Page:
This is correct, but does not change the fact that the heap size must be limited to no more than 50% of the available RAM. I think there is some confusion here. At a high level there are three main components to Elasticsearch's memory usage: the heap, direct memory, and filesystem cache (also known as page cache). Heap and direct memory are attributed to the Elasticsearch process; if they add up to more than the available RAM then the process is liable to be killed. Filesystem cache is not attributed to the process since it can all be discarded if needed (with a performance penalty obviously). Non-data nodes do not really need any filesystem cache as you say, but they still need direct memory for networking. Heap size is fixed at startup but direct memory grows and shrinks as needed. In older versions the direct memory size is limited to be no larger than the heap and in newer versions it has a slightly more conservative limit. Thus you need at least twice as much RAM as your heap size (plus overhead in older versions) just for the process, and anything left over is available for the filesystem cache.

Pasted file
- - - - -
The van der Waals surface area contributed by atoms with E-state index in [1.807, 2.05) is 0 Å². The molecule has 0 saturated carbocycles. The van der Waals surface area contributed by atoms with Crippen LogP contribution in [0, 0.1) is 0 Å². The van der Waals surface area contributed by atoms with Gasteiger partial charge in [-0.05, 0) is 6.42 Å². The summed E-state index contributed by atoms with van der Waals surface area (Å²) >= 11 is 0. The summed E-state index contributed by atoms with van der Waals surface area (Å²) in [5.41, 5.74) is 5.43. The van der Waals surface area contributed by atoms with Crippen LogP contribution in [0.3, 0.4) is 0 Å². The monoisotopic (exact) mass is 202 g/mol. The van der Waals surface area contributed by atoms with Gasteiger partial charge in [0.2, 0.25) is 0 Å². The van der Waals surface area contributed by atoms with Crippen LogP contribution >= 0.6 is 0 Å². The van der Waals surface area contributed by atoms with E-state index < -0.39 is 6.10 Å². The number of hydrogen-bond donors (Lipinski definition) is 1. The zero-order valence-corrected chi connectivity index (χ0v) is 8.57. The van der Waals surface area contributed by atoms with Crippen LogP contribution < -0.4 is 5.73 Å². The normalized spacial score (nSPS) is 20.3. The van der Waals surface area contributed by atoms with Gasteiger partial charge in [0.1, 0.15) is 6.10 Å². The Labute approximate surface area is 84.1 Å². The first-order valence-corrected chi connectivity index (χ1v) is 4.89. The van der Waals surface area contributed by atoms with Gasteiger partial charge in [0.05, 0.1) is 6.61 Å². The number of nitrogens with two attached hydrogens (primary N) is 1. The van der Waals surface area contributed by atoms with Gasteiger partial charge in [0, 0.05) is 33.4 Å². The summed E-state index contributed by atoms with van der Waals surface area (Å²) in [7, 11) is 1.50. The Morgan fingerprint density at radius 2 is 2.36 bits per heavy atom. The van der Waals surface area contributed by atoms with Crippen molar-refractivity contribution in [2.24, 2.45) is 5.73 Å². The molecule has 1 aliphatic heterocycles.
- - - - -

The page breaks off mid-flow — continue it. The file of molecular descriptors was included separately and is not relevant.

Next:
The docs on this were adjusted to clarify this recently:
Elasticsearch requires memory for purposes other than the JVM heap and it is important to leave space for this. For instance, Elasticsearch uses off-heap buffers for efficient network communication, relies on the operating system’s filesystem cache for efficient access to files, and the JVM itself requires some memory too.
Here "off-heap buffers" is referring to direct memory, which is distinct from the filesystem cache.
It depends (of course). Since direct memory grows and shrinks as needed, it's possible that most of the spare 50% is used by the filesystem cache, but it's also possible that it's all taken up by networking. I know there have been changes within the 7.x series that affect the profile of direct memory usage but I've not been following the details.
No, I don't have any hard figures for this, except that it's certainly no more than the heap size. I would expect it to be quite spiky - I believe the most expensive time for a master node is when a lot of nodes are all concurrently joining the cluster, e.g. after a network partition heals, since the master must send the full cluster state to each joining node. In normal running I would expect it to be much lower.